Are there concerns about the accreditation process?
Even though accreditation is a widely accepted practice within the higher education community, it is not immune from critique. Many suggest the cost of accreditation is problematic. Colleges and universities pay annual membership dues to their accrediting agency. These dues are the primary funding source for accreditors. Member institutions of the New England Association of Schools and Colleges, the organization that accredits Harvard, paid between $6,500 and $32,300 in dues for 2018. When up for eligibility review, colleges and universities must also pay application fees or other agency costs associated with the review process, not to mention time and labor expenses of its own staff. A 2015 Vanderbilt University and Boston Consulting Group report claims accreditation jointly costs the nation’s postsecondary institutions $27 billion annually. This figure includes expenses related to state, regional, and federal compliance, as well as specialized accreditation requirements and meeting publicly funded research grant regulations.
There are also concerns regarding conflicts of interest within the accreditation process. The funding structure, as discussed above, incentivizes agencies to renew accreditation applications rather than apply a rigorous review process for fear of losing revenue. Moreover, agencies which usually have minimal staff, heavily rely on volunteers for peer-reviews and site visits. These volunteers come from member institutions of the accrediting agency and often have professional relationships with the leaders of the university under review. At the risk of losing beneficial relationships, or concerns related to their own school’s accreditation peer-review, volunteers are more likely to be generous when assessing their fellow member institutions. Some agencies try to offset this conflict of interest by only permitting retired professionals to serve as volunteers.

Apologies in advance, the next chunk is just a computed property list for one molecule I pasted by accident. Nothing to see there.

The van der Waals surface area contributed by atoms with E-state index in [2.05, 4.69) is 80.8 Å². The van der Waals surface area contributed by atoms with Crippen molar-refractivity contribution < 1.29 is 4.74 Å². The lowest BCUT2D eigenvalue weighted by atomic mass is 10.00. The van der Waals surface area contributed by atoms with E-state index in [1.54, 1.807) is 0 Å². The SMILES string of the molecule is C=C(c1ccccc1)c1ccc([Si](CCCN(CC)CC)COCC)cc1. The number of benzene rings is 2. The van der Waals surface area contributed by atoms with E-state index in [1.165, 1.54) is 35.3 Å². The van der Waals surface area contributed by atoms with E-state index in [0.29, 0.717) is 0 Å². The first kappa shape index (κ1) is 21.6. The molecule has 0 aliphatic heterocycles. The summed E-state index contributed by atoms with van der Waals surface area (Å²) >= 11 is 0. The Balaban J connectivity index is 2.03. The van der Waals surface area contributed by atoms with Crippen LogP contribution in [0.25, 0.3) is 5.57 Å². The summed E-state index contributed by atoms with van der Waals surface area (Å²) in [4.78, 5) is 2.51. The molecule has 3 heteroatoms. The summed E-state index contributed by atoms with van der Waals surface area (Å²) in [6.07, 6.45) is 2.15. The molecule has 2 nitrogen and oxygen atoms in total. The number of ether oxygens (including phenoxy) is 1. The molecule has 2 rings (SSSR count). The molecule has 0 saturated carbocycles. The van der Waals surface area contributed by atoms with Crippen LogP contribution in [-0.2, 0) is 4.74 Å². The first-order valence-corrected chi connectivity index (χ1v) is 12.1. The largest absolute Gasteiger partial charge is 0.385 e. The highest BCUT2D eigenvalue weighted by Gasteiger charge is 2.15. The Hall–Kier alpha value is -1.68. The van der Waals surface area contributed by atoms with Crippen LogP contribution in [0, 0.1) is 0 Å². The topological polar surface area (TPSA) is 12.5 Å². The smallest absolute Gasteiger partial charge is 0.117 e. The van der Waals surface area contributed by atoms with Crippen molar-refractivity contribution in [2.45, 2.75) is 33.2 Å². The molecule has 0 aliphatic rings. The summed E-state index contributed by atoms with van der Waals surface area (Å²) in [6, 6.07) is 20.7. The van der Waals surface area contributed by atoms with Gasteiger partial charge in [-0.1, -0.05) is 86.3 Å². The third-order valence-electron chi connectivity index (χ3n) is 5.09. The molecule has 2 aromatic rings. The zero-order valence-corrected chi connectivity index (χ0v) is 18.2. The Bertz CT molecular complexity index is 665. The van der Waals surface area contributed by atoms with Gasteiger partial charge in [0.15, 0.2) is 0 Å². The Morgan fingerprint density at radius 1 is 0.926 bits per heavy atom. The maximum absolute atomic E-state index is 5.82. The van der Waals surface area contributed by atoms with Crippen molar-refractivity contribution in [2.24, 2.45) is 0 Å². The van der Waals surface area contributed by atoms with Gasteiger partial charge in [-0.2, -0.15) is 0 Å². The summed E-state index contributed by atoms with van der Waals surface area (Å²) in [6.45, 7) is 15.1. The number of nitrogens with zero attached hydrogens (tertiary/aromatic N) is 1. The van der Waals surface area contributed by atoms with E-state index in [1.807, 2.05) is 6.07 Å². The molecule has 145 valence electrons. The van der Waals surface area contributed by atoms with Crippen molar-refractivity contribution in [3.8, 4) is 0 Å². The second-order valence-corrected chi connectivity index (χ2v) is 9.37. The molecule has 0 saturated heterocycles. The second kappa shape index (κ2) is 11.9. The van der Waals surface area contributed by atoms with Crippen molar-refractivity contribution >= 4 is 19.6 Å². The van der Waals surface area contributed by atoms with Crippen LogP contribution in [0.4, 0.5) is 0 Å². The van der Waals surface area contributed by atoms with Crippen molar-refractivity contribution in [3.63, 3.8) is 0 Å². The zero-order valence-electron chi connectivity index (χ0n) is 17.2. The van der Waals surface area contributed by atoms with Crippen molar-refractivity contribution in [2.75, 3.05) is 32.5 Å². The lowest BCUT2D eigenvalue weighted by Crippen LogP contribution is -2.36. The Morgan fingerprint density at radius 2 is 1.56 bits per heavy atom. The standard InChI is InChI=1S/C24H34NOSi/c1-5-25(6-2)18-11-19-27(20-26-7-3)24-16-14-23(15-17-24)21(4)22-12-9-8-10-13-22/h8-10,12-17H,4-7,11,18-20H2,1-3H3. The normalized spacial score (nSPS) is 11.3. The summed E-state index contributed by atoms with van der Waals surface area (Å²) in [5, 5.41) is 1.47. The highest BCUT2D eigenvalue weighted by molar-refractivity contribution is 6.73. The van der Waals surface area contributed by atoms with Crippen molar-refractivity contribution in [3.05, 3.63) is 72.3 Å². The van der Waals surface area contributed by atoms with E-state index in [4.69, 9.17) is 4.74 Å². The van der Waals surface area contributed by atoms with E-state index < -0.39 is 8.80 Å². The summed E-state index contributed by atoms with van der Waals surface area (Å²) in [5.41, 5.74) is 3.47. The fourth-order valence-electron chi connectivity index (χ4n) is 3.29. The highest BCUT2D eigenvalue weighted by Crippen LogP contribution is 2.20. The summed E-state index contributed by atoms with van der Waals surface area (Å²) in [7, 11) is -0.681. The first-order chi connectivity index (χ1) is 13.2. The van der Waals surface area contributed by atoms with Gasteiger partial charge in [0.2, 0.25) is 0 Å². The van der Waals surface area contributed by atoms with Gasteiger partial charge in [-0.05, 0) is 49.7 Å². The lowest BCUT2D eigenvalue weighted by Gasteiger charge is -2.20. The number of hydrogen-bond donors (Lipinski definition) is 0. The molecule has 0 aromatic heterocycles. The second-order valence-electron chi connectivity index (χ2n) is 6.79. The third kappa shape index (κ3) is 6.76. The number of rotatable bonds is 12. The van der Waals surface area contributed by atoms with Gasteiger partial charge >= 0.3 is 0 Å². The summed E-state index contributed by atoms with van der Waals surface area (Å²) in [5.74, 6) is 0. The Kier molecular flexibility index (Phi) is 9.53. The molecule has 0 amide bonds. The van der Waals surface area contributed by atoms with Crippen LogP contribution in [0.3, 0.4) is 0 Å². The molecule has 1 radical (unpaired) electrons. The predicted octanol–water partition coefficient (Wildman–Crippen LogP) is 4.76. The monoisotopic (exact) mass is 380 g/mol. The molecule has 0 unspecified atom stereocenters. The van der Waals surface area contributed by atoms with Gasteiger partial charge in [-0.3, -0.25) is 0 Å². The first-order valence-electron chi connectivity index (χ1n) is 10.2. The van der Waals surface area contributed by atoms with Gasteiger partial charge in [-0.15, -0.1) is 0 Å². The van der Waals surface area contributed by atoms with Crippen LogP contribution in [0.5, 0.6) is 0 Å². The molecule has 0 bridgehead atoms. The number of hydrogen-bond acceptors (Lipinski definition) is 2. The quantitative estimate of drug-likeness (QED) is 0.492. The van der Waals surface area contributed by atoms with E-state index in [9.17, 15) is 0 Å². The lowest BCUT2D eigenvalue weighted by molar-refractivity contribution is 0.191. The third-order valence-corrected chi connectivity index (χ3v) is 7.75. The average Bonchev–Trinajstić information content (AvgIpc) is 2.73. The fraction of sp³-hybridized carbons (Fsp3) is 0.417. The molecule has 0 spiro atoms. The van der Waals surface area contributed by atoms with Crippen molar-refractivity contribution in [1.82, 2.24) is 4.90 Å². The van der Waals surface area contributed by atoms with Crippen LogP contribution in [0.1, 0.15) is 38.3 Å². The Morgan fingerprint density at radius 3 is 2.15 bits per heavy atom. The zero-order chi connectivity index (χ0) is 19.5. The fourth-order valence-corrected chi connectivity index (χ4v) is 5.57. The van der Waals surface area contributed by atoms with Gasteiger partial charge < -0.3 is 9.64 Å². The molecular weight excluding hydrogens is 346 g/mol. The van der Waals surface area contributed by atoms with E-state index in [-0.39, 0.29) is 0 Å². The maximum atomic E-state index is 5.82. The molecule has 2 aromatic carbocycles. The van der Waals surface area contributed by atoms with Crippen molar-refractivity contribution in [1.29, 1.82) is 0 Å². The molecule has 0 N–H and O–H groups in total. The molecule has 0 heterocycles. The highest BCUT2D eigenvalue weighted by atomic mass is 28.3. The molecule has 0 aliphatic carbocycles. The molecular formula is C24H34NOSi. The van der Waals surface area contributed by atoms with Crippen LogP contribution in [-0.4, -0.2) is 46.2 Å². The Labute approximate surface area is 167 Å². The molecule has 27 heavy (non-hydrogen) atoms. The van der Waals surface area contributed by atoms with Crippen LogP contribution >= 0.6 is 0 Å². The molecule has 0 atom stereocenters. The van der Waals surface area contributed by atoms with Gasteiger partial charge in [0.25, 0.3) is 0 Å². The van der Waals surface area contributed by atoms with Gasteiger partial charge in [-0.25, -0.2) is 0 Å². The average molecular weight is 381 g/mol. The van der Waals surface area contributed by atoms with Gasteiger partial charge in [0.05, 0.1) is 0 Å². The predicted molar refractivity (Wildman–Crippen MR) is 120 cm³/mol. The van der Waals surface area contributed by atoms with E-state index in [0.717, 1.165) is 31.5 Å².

Still, the most popular criticism of the accreditation process is it focuses on institutional inputs rather than assessing student outcomes. Agencies review “traditional concept(s) of what makes a university” such as student-to-faculty ratios, mission statements, and library services, without considering factors such as graduation rates, student debt burdens, or learning outcomes. This emphasis on inputs also inhibits innovation, as some critics argue. Since agencies currently determine institutional quality on conventional education models, organizations that do not fit within construct (like MOOCs and coding boot camps) are currently unable to seek accreditation.
Can accreditation change?
The role, authority, and process of accreditation continues to shift to meet the needs of the modern academy. Still, the infrastructure, requirements, and financial model of accreditation is predicated on the traditional university. As legislators, presidential candidates, and universities discuss the future of higher education in an effort to resolve the student debt crisis, it is reassuring to know that many stakeholders are reviewing the function of accreditation and are open to reform.